Even before today's launch of iPad mini and iPad with Retina Display, there were a lot of different kinds of iPod touches, iPads, and iPhones out in the wild. Each has their own technical highs and lows. Game creators, for the most part, do a fantastic job with supporting just about everything with their games.

But with the introduction of iPad mini and iPad with Retina Display, we're seeing the performance discrepancy across the iOS line-up get crazier. iPad with Retina supposedly can push out 2X the graphics of its predecessor, making it something of a beast. While its counterpart, announced on the same day, supposedly has the guts of an iPad 2.

We asked some developers specifically about the new performance gap, and what their plans are moving forward, tentatively.

Josh Presseisen, Crescent Moon Games, Forum Username: JoshCM

"Right now our plan is for most of our games to support iPhone 4 and up, with the highest end (iPhone 5 and iPad 4) getting extra special sauce like anti aliasing, bloom, and other effects where necessary."

"We may even be able to put higher-end models in."

Nathan Vella, Capybara Games, Forum username: Capy_Nathan

"For a studio like Capy, handling performance differences is easy as pie. We're not interested in iOS from the angle of pushing tech TO THA XTREME. We're happy to leave that to the experts at Chair and other Unreal aficionados like Bit Monster, or studios that are keen to roll their own ultra high-end 3D engines. For us, iOS is about the creative potential of the device, and because of that we are very likely to avoid any of the issues caused by the fragmentation in device power. Further, I think it's worth noting that even the iPhone 4 is a very capable device, so the lowest-end device we're discussing is not massively underpowered."

Kepa Auwae, Rocketcat Games, Forum Username: Kepa

"You know us, we always target the lowest device we can, so as many people can play our games as possible. Punch Quest was targetted for 3G devices and below for a long time, until we had to ditch it to support iPhone 5 widescreen. "

Simon Flesser, Simogo, Forum Username: Ninjagorilla

"The plan is to have our games run awesomely on all iOS devices that are being supported and sold, but managing everything about all of these different devices is getting increasingly difficult for a two-man studio like ourselves."

Luke Ryan, True Axis, Forum Username: luketrueaxis

"It is getting hard to maintain now and you really have to have every device to test things properly. We have different shader quality for different devices, but Apple complicates things further by sometimes introducing new editions of existing devices with different IDs which may make them be misidentified.

In the case of the iPad mini, our games would automatically set all settings to full quality, which would probably cause True Skate to run slow unless we update first."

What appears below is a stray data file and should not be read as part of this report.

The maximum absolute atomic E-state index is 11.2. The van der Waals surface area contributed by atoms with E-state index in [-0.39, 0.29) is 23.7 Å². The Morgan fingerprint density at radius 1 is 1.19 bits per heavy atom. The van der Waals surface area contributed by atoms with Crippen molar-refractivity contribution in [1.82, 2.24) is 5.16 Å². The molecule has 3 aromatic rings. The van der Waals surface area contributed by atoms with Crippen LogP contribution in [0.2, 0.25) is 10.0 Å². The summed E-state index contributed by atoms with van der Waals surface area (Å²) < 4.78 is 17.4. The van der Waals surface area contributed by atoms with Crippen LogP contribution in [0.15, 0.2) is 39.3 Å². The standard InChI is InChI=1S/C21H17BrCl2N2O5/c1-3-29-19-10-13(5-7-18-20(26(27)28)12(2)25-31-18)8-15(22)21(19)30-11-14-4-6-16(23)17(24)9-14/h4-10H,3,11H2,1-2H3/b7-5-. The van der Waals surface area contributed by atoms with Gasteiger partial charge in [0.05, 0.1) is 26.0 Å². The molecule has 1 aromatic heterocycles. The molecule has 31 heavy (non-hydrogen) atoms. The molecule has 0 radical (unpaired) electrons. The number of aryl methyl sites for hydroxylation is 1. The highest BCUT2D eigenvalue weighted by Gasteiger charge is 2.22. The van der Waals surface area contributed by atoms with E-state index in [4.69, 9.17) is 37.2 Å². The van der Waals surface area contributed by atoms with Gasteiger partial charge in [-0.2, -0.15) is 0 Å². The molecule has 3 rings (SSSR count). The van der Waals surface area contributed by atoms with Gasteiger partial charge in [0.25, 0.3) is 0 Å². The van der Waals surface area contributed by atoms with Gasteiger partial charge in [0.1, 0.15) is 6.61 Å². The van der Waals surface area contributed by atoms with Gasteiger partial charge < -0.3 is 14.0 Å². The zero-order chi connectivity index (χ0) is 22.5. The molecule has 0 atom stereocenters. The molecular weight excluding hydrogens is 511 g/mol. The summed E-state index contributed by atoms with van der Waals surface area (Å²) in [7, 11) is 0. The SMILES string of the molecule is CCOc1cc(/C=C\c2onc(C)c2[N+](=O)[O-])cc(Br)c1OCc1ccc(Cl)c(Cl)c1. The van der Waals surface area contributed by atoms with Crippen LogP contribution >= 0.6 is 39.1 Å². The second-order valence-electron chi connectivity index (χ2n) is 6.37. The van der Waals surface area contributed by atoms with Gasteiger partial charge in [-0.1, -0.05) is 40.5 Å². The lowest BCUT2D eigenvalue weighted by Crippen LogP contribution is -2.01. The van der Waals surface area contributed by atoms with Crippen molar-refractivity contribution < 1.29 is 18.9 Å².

Jani Kahrama, Secret Exit, Forum Username: Frand

"We currently develop on A5-devices as the main testing devices, they have a very good balance of GPU performance vs. screen resolution. Older devices are checked at steady intervals and optimisations are made where necessary (usually this involves memory usage optimisations or texture format optimisations). A6-based devices do enjoy a performance headroom."

Glenn Corpes, Topia World Builder, Forum Username: GlennX

"Weirdly, the two new devices don't really change anything. For the stuff i'm working on performance is measured by (GPU performance)/(number of pixels), this will be true for anything pushing cool shaders or using a lot of translucency effects. The new iPad was a real spanner in the works of this equation because it was 2X iPad performance with 4X the pixels making it effectively half the speed.

If the iPad with Retina Display is really twice as fast as new iPad it means we'll finally have a device that can handle retina at the same speed an iPad 2 handles (1024x768.) iPad mini is presumed to be at least as fast as iPad2, if it is this means that the following devices all have approximately the same pixel-pushing abilities at full resolution: iPad 2, iPhone 4S, iPad with Retina Display, iPad mini.

This means that, arguably, iOS just got a little less fragmented by the new devices. Those four devices are definitely the sweet spot to target right now."

  • tops2

    I hate how Apple makes it difficult for dev's to filter between iPod touch 5 vs the older devices. In the 2 short weeks I've had the new iPod, I've already encountered the "cannot find magnetic compass" error when trying to install a few games on the iPod touch 5, despite it being compatible with the iPhone 4 and 4s.

  • ltcommander_data

    Things are even more complicated with the iPad 4 because before Apple was just using variants of the SGX543MP. By varying core configuration as MP2/MP3/MP4 or varying clock speed overall GPU speed changes in sync, ie. ALU/TMU/ROP performance all increase together. However, with the A6X in the iPad 4 Apple seems to have achieved the "2x" GPU performance increase by going from the SGX543MP4 to a SGX554MP4 and slightly increasing clock speeds. The difference between the SGX543MP and SGX554MP is that the ALU count has doubled whereas the number of ROPs remain the same. I'm not sure whether the TMU count has changed. This means that while shader performance has theoretically doubled, fill rate has only modestly increased. This means developers will have to be more focused where and how they increase their graphical effects since the general "2x" performance increase is misleading.

  • jitterhitter

    Whoo hoo my iphone 4 is not obsolete yet. But i will get pissed off when a kick ass game comes out and only iPhone 5 or iPad 4 can support it. I guess thats why i have a ps3 and xbox 360 pay about the same for one of those consoles as a new iPhone or iPad but with about a 10 yr lifespan give or take. Thats why gaming may end up failing for IOS.